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Mumbai Diary page: Sunday shorts

The city — sliced, diced and served with a dash of sauce

A bus or a nightmare?
One look at these pictures and you could decide for yourself what commuters have to deal with, when they board a Kalyan Dombivli Municipal Transport (KDMT) bus.

Broken windows and creaky chairs on a Kalyan Dombivli Municipal Transport bus and (below) the gears secured by a string. Pics/Shrikant Khuperkar
Broken windows and creaky chairs on a Kalyan Dombivli Municipal Transport bus

From broken windows to bonnet covers secured by strings, most of the buses are in a deplorable condition. “We clean the buses ourselves when we bring them to the depot. Even the chairs are wobbly.

The gears secured by a string. Pics/Shrikant Khuperkar
The gears secured by a string. Pics/Shrikant Khuperkar

Nobody is bothered about the condition of the buses — neither the corporators, nor the KDMT commisioner,” a conductor said, adding that many drivers and conductors have not been paid salaries since two-three months.

Baby talk
A press conference held to announce the Jiyo Parsi programme’s advertising campaign (an initiative to arrest the decline in numbers of Parsis) was held recently at the Cama Oriental Institute in South Mumbai (opposite Lion’s Gate).

Perizaad Zorabian at the Jiyo Parsi meet. Pic/Khushnum Bhandari
Perizaad Zorabian at the Jiyo Parsi meet. Pic/Khushnum Bhandari

Actor Perizaad Zorabian is the campaign’s brand ambassador. The campaign is multi-pronged and advocates infertility treatment, early marriage and multiple children.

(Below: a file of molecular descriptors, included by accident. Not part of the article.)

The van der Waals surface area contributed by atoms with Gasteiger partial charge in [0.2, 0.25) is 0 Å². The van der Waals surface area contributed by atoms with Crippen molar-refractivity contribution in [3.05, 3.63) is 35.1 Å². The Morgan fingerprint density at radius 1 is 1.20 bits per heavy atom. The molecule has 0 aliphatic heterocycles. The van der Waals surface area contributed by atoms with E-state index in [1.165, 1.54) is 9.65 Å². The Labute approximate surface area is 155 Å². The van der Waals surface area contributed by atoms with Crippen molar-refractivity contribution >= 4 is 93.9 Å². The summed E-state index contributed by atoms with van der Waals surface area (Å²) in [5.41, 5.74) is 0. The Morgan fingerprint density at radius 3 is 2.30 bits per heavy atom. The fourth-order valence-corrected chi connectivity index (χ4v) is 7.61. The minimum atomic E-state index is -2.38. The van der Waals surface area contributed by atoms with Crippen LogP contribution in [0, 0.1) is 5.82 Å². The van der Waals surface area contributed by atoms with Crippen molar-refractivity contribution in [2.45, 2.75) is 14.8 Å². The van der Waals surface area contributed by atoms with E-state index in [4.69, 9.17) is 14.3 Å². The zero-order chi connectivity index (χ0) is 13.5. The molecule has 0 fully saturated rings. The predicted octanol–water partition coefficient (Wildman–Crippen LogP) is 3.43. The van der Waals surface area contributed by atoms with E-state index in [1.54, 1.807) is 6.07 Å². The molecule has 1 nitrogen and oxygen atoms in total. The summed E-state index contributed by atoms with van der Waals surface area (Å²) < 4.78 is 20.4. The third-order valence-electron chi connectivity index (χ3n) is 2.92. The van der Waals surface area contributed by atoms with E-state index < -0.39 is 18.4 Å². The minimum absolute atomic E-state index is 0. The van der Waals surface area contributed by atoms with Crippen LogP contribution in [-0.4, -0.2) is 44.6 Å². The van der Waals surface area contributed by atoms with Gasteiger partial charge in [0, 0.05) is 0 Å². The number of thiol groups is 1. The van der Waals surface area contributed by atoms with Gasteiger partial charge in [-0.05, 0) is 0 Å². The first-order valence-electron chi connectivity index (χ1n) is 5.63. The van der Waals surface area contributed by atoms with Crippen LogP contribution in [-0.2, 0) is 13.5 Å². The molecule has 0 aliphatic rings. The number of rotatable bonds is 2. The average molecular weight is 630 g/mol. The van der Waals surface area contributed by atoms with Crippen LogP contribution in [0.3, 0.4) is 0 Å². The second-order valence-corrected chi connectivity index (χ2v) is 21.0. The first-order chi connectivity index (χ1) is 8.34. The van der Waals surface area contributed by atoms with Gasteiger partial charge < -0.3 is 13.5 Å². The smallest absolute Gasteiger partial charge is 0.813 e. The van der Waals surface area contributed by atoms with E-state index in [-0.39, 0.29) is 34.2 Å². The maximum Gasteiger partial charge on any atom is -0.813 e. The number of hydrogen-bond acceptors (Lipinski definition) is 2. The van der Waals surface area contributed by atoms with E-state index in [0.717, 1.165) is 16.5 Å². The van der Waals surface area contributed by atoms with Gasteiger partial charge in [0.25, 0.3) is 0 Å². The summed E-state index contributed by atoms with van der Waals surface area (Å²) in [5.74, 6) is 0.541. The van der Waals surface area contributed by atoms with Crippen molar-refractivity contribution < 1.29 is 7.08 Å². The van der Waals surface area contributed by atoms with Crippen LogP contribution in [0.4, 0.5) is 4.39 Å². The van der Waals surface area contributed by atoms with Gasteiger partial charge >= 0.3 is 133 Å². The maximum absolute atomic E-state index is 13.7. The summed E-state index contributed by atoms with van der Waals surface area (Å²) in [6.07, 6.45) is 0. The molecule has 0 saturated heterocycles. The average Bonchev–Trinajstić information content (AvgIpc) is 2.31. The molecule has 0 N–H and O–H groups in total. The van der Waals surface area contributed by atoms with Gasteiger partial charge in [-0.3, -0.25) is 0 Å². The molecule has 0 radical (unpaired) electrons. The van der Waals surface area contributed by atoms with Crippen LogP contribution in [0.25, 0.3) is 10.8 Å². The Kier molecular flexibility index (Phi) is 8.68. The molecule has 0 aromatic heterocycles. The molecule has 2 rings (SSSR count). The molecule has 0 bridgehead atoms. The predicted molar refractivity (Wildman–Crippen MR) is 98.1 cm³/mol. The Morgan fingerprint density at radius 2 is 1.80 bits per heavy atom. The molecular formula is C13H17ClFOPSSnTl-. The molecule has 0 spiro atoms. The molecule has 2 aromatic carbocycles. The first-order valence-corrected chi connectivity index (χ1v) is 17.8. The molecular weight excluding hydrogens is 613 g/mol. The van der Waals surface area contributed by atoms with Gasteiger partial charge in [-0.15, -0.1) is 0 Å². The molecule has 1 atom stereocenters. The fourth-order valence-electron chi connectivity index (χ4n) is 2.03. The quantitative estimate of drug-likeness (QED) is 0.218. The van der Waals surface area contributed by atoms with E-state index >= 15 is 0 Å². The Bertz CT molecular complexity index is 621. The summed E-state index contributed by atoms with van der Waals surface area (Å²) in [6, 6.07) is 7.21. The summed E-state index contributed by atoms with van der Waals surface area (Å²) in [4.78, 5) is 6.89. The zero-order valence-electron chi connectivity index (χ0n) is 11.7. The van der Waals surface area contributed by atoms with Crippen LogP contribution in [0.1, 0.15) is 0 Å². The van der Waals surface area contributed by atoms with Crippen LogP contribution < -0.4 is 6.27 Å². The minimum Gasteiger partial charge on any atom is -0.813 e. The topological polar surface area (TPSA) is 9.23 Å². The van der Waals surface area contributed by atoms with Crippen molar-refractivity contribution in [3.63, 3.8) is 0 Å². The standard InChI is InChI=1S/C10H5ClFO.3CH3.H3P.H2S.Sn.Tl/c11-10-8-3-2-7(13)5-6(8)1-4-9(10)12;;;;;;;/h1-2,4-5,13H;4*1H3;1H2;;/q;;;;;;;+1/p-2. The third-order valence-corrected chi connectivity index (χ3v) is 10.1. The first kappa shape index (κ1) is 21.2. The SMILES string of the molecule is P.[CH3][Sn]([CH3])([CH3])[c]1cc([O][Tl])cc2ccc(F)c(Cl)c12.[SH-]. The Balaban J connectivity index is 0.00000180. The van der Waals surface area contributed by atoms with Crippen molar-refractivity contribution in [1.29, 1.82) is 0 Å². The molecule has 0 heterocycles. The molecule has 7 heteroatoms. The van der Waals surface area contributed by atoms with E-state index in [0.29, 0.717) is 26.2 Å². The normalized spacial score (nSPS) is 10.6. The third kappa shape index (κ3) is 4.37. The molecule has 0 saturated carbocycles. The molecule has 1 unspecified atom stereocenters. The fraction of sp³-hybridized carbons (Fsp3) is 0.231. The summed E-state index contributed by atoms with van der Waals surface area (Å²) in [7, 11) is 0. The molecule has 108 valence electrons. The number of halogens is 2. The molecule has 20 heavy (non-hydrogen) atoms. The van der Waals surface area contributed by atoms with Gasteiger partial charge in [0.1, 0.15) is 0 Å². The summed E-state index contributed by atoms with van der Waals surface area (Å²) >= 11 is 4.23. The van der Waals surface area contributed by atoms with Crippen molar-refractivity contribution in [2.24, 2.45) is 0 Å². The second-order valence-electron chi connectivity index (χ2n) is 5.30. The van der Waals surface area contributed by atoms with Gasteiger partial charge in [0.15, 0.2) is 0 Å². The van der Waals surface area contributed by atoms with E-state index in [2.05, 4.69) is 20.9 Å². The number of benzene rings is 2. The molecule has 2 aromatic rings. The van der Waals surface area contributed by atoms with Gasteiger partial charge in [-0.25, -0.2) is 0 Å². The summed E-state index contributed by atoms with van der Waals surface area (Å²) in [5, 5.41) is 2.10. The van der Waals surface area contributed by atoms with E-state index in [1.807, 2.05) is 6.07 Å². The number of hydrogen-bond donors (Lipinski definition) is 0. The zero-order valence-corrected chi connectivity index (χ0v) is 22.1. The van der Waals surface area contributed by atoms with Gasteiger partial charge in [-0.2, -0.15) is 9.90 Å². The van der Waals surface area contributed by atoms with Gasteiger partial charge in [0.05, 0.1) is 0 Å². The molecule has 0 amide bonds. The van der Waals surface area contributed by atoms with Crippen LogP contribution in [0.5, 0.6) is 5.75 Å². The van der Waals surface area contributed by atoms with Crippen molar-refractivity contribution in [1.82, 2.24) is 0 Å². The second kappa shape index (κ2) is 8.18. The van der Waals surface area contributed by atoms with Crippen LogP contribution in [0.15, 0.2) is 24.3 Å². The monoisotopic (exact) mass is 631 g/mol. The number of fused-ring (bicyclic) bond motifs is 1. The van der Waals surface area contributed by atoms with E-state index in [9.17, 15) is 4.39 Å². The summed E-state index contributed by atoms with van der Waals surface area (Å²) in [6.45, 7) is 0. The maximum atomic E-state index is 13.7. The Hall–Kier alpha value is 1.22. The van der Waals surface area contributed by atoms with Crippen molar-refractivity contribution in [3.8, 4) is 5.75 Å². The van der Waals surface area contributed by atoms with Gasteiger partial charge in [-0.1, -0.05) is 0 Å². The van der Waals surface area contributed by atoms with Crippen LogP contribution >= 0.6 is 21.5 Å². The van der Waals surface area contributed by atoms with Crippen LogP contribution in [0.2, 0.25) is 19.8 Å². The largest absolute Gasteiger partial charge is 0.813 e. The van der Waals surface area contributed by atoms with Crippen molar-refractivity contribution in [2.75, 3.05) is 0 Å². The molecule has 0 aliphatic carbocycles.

Talking of multiple children, Perizaad, mother of two, was jokingly told she should have more children. “Noooo,” squealed the actor in mock horror about having more kids. “I already have two, that’s quite enough.”

Then, she revealed that whenever somebody tells her husband, Boman, that they should have more children, he turns to the actor and laughingly says, “Perizaad, tu kayi kar nee (Perizaad, do something).” The audience was in splits at that one.

Space and time
Mumbai is a strange village. It’s either hot, hotter or hottest, and perspiration goes hand-in-hand with breathing. It can be unbearable at times, too. For the record, about 70 per cent of Mumbai’s population lives in slums and the rest complains about harsh living conditions!

The crowded local trains are one of those marvels where every single millimetre of space matters and people literally breathe into each others’ lungs and you’re just a fart away from asphyxiation. It’s like a never-ending struggle against one self. Against time. Against space. These are the faceless folks who know nothing other than the hard-learned art of survival under the sweltering sun.

It’s safe to say that Mumbai is bursting not only at the seams but at the very centre too. A recent research report suggested that Mumbai is no longer the preferred migration spot with Navi Mumbai and Mira-Bhayander overtaking it, as these two places experienced an annual growth rate of migrants at 4.5 per cent and 4.6 per cent respectively over the last decade, while Mumbai showed just 0.5 per cent.

Honestly, we couldn’t help but heave a sigh of relief. It gives us the slight hope that maybe one day in the near future, we won’t have to push and shove our way through the city.

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